Looking at the Numbers: Zynga's $1 Billion IPO Filing With the SEC

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The makers of CityVille, FarmVille and other social games is hoping to raise between $1 billion and $2 billion from shareholders

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After months of speculation, Zynga has finally filed its S-1 with the SEC. The filing notes that the social games giant, the creators of FarmVille, CityVille and a number of other interactive games, is seeking to raise at least $1 billion from potential shareholders in an IPO that could value the company at somewhere between $10 billion and $20 billion. In the wake of IPO filings from Pandora, LinkedIn and a number of other tech companies, Zynga's S-1 is especially impressive. And the numbers will tell you why:

VALUATION: $1,000,000,000: The amount that Zynga is seeking to raise. TechCrunch has suggested that this could just be a placeholders, with the real number coming in closer to $2,000,000,000, which would value the company at closer to $20,000,000,000.

GAMEPLAY: According to the S-1 filing, there are 60,000,000 daily active users of Zynga and 232,000,000 monthly active users from 166 different countries. Every minute, Zynga's players create 38,000 virtual items. Every day, they spend 2,000,000,000 minutes on FarmVille, CityVille and the company's other games.

GROWTH: Empires and Allies, the newest game launched by Zynga, attracted more players than FarmVille in record time: 25 days. The game is now adding at least 1,000,000 players every day and about 8,000,000 every week, according to AppData.

REVENUE: Zynga's reported revenue for 2009 was $121,000,000 and $597,000,000 for 2010. In the first quarter of 2011, the company reported revenues of $235,000,000. For comparison, the first quarter of 2010 brought in about $100,000,000.

CASH: Zynga has close to $1,000,000,000 in cash on hand. At the end of 2010, the company had $738,000,000 in cash.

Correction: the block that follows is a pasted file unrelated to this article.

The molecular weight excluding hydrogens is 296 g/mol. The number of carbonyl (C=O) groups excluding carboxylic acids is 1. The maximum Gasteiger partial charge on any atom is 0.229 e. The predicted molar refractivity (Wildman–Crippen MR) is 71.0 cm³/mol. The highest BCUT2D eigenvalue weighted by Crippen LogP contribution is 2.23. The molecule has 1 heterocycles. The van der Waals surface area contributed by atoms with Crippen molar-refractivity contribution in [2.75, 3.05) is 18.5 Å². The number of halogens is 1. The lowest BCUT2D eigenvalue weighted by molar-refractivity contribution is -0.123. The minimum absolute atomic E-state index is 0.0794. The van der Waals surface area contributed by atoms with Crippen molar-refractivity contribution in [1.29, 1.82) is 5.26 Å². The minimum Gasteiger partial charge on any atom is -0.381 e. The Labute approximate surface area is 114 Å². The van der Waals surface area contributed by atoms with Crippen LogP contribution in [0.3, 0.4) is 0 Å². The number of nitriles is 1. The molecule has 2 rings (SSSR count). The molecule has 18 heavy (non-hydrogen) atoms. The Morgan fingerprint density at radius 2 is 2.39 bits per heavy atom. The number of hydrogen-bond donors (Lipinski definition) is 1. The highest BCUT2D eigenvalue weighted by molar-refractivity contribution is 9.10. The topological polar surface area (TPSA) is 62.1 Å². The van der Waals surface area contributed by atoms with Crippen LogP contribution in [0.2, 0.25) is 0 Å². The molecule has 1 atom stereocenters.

SALARIES: Mark Pincus, the founder and CEO of Zynga, had a base salary of $300,000 in 2010. That same year, he received bonuses totaling $134,500. Owen Van Natta, a MySpace alum who was lured to Zynga by Pincus, had a base salary of $200,000 in 2010. He also took home a $25,000 a month consulting fee for the five months from April to August.

FACEBOOK: Zynga uses Facebook Credits for payment in its games and Facebook takes a 30 percent cut of the revenue.

MARKETING: Have you seen Zynga advertising, on Facebook or elsewhere? The company has been spending a lot of money recently to market itself to new and existing customers. In 2009, Zynga spent $42,300,000 on marketing, a number that shot up in 2010, when Zynga spent $114,000,000. In the first quarter of 2011, Zynga spent $40,200,000 on marketing. For a reference point, the company spent $17,400,000 on marketing in the first quarter of 2010.

INFRASTRUCTURE: It's easy to dismiss virtual games, but there's a huge expense in the real world to support those digital farms. In the first quarter of this year, Zynga spent $119,000,000 on computing equipment and servers. That's a huge leap from the $84,000,000 that the company spent on infrastructure in all of 2010.

RESEARCH & DEVELOPMENT: In order to keep growing, Zynga needs to design and build new games; it can't rely on FarmVille to keep people interested forever. In the first quarter of this year, Zynga spent $71,800,000 on research and development, up from just $27,900,000 in the first quarter of 2010.

Image: Zynga.

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Nicholas Jackson is a former associate editor at The Atlantic.

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